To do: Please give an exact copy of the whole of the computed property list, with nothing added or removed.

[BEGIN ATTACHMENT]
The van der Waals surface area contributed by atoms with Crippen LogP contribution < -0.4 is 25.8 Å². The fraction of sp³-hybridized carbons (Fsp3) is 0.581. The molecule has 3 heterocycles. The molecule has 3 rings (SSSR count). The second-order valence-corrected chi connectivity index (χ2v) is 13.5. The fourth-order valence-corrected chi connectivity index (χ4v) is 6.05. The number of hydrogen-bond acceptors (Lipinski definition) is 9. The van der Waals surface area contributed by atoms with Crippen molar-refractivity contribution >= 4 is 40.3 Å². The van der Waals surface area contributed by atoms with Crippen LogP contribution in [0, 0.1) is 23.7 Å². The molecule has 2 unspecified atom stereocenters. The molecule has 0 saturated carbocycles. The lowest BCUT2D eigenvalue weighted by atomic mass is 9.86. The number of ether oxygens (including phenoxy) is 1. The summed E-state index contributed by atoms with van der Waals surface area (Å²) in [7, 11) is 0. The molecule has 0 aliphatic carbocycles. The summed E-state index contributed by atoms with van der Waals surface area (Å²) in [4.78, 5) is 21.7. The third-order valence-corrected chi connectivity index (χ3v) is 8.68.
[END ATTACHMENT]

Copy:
The van der Waals surface area contributed by atoms with Crippen LogP contribution < -0.4 is 25.8 Å². The fraction of sp³-hybridized carbons (Fsp3) is 0.581. The molecule has 3 heterocycles. The molecule has 3 rings (SSSR count). The second-order valence-corrected chi connectivity index (χ2v) is 13.5. The fourth-order valence-corrected chi connectivity index (χ4v) is 6.05. The number of hydrogen-bond acceptors (Lipinski definition) is 9. The van der Waals surface area contributed by atoms with Crippen molar-refractivity contribution >= 4 is 40.3 Å². The van der Waals surface area contributed by atoms with Crippen LogP contribution in [0, 0.1) is 23.7 Å². The molecule has 2 unspecified atom stereocenters. The molecule has 0 saturated carbocycles. The lowest BCUT2D eigenvalue weighted by atomic mass is 9.86. The number of ether oxygens (including phenoxy) is 1. The summed E-state index contributed by atoms with van der Waals surface area (Å²) in [7, 11) is 0. The molecule has 0 aliphatic carbocycles. The summed E-state index contributed by atoms with van der Waals surface area (Å²) in [4.78, 5) is 21.7. The third-order valence-corrected chi connectivity index (χ3v) is 8.68.